“From the moment I touched Israeli soil, I fell in love with the land,” he says. “I was fascinated by how the country was developing out of nothing after hundreds of years. Experiencing what I had learned, being able to touch the history, the idea of being part of it was intriguing.”
After a second trip, an early mid-life crisis and a divorce, Brandt decided it was time for a change.
“At 37, my first wife and I got divorced, and it was almost time for my mid-life crisis. I didn’t have an established career; I was moving from place to place looking for something to do. My dilemma was that I did not want to leave my 10-year-old daughter.”
Six years later, he decided to share his passion for Israel with his daughter and took her on a flight to Jerusalem for her birthday. Two weeks later, he was standing in line at the Interior Ministry, filling out aliya forms.
“I didn’t want to wait any longer. I didn’t know what was going to happen, and I did not want to be too old to make a life here. I still wanted to get married again.
So I thought, you know, I’ve just got to go for it.”
Brandt had been told to bring his paperwork “just in case.” The ministry told him to come back in a month, not realizing he would be leaving again to the US. “I didn’t know you couldn’t leave the country. They just said, come back in a month, so I thought, okay, I’ll come back in a few months. I took my daughter back, packed up and arranged for a shipment.”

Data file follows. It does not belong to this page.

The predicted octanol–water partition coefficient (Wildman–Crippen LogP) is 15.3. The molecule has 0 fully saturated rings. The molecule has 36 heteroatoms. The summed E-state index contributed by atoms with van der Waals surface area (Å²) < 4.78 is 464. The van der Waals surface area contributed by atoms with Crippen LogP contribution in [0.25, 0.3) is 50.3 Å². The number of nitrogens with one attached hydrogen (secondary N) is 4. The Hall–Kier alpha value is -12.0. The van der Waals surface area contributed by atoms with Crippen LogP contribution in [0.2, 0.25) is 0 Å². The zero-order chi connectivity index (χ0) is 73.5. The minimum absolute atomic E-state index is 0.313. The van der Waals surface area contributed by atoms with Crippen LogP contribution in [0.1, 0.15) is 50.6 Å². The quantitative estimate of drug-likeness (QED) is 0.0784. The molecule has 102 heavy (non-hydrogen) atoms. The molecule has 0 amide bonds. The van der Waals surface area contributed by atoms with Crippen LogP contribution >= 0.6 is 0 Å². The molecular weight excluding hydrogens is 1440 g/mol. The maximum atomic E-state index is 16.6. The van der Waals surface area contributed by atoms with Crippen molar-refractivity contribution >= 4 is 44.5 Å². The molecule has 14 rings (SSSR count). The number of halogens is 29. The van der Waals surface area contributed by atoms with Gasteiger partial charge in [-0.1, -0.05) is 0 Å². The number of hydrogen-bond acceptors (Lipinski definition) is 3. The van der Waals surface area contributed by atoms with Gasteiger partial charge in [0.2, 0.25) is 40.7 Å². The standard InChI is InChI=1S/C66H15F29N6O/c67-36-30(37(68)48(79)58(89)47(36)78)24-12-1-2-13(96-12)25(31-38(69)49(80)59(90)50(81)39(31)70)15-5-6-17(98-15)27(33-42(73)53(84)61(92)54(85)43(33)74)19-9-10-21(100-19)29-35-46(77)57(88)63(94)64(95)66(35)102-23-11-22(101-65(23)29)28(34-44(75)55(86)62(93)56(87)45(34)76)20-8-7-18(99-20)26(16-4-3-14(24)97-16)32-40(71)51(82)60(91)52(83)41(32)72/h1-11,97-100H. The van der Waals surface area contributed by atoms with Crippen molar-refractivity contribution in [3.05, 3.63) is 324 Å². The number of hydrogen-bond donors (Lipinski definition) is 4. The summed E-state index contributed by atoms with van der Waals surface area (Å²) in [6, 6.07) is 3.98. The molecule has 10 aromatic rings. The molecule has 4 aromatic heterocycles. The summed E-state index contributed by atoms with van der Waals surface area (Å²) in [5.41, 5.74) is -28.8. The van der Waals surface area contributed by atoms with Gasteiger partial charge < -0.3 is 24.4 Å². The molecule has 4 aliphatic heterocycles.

Three months later, he arrived in Jerusalem and went directly to the ministry for his second visit. They were reluctant to help him, as he had left the country, and they told him to come back in a few months. But Brandt learned how to be Israeli very quickly.
“Three months ago, I gave you my application, you told me to return in a month,” he told them. “I want to start working, take ulpan and receive my shipment.
I don’t have a month.”
Three days later, he was a citizen of Israel.
Born in 1952, less than 10 years after the end of the Holocaust, Brandt understood the need to help those struck by terrorism and violence.
“It was my dream to make simha in the streets. Suicide bombings were going on, bus bombings, war on the Lebanese border. I thought my banjo would help liven up the atmosphere a little bit.”